TechNation / FairFly Raises $2 Million for Airfare-checking App

enSilo raises $10m three months after seed round and Israel signs water pact with World Bank.

Nir Keidar

FairFly raises $2 million for airfare-checking app

FairFly, whose online platform notifies travelers of cheaper airfares after they’ve bought their tickets, said Sunday it had raised $2 million in a first round of funding from the U.S. venture investor Blumberg Capital. Currently only available in Hebrew, the company said it would use the proceeds to expand and offer its services in overseas markets. The company was launched with several hundred thousands of dollars of seed capital provided by Uri Levine, a cofounder of the navigation app Waze. The FairFly app gives fliers the option of returning their ticket if they find a fare that is cheap enough to cover the cancellation fees. “Ticket prices on average fall about 70% after a ticket has been bought, but most people don’t check prices after they fly and throw away hundreds of dollars,” said CEO Aviel Siman-Tov, who founded the startup with Gili Lichtman and Ami Goldenberg, all graduates of IDC’s Zell Entrepreneurship Program.

enSilo raises $10m three months after seed round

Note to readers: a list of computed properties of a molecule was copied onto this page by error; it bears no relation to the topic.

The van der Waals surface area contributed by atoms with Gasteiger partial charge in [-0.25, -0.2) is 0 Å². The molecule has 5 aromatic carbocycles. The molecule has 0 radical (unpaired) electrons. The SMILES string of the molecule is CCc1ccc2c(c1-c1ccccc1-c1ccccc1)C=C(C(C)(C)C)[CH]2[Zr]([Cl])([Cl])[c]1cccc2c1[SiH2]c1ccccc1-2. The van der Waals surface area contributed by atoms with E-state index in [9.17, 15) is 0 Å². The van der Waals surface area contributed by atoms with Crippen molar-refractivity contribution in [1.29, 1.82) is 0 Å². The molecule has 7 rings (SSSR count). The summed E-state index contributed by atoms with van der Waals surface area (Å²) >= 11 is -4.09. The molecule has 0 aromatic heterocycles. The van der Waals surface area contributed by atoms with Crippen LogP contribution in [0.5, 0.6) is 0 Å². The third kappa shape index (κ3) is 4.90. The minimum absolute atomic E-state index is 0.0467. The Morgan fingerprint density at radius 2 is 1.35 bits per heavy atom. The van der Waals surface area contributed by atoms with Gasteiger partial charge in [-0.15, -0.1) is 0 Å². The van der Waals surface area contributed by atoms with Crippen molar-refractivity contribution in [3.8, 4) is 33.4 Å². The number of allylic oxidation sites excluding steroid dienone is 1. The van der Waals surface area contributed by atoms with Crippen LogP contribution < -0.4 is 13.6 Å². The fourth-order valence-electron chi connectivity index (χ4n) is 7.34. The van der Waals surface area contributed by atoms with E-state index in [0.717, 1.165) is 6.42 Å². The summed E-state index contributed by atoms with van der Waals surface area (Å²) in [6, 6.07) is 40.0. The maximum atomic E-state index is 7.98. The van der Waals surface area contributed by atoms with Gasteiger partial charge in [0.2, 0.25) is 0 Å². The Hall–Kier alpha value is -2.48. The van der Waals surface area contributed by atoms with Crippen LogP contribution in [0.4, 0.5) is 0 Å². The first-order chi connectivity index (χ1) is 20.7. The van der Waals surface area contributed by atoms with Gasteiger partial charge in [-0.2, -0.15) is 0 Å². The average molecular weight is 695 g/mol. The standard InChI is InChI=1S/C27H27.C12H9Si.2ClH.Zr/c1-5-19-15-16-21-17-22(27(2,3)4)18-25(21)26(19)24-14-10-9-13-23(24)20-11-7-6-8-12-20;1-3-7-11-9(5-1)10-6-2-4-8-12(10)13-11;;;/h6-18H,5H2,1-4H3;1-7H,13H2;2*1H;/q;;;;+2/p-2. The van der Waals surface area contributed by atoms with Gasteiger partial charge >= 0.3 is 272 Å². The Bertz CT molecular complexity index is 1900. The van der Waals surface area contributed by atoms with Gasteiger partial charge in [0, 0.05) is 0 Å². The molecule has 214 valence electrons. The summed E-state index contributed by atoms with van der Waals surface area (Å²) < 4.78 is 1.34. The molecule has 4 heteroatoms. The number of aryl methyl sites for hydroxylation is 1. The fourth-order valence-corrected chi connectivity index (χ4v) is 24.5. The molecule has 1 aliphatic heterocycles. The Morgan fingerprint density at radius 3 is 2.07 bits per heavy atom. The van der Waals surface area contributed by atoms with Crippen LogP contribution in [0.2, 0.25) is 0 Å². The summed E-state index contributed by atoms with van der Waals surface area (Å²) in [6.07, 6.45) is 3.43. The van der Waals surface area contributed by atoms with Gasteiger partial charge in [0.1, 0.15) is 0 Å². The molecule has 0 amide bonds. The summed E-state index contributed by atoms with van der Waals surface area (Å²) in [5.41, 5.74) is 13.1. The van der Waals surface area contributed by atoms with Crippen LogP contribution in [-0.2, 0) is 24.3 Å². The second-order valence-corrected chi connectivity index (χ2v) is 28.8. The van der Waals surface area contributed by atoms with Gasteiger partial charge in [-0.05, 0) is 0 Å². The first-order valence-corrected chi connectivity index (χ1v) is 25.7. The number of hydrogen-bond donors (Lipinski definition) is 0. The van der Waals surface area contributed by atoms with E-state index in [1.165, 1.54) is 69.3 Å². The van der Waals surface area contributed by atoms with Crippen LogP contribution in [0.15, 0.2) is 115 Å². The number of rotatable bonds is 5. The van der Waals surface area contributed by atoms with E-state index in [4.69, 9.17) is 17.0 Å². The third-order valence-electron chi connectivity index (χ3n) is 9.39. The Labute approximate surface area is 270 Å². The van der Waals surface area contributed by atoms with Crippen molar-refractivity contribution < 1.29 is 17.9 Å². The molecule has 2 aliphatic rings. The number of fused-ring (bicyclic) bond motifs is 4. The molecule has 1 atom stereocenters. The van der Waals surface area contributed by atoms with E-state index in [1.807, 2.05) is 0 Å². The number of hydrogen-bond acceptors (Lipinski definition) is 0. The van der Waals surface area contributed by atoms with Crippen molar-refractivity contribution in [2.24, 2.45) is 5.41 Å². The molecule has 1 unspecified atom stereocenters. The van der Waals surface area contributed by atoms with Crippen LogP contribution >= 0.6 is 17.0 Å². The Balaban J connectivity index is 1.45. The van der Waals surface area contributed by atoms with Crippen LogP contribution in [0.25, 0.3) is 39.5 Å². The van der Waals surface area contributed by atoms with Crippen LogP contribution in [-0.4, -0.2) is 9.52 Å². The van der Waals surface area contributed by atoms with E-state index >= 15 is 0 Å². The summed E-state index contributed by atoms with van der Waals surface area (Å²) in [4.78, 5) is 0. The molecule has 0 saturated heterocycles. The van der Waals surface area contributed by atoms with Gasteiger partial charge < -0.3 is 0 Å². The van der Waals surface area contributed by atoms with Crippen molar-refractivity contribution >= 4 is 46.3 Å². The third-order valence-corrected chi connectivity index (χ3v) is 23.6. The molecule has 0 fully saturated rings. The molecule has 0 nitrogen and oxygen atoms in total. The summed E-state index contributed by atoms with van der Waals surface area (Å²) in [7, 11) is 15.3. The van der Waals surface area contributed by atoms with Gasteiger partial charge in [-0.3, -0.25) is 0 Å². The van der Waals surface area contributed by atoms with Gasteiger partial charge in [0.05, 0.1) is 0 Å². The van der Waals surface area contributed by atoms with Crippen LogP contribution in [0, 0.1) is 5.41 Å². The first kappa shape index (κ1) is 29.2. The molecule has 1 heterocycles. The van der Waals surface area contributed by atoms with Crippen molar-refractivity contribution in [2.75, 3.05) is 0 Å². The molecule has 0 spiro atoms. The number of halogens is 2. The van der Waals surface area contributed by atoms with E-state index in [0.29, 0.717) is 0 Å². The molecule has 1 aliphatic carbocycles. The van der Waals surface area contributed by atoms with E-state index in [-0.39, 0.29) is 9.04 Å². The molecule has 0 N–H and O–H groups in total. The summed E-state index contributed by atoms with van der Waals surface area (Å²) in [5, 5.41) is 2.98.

enSilo, a cyber-security startup formed just a year ago, has raised a second $10 million of capital just three months after a seed round of several million dollars. The company’s technology guards against the theft of sensitive information from within organizations. After announcing the latest round, it said last week it plans to double its staff of 20 by the end of the year –15 in Israel alone by the end of 2015 – and double it again next year as it expands its global business, with a focus on North America and opens a West Coast office in the United States. The latest funding round was led by Lightspeed Venture Partners and joined by Carmel Ventures, which was a seed funder.

Israel signs water pact with World Bank

Israel has signed an agreement with the World Bank to share its water expertise and industry best practices with developing countries and World Bank Group staff, the World Bank said last week. The agreement aims to show developing economies how Israel developed innovative approaches to a chronic shortage of water. “[Israel’s] innovative practices are globally recognized – both from technological and institutional perspectives – and will undoubtedly carry lessons for many of the World Bank Group’s clients facing water security challenges,” said Jennifer Sara, director for water at the World Bank. Under the agreement, study tours will be held in Israel in the next two years with officials from developing countries and the World Bank. The agreement will include an analytical study of Israel’s experience managing water and transferring of global expertise on water security.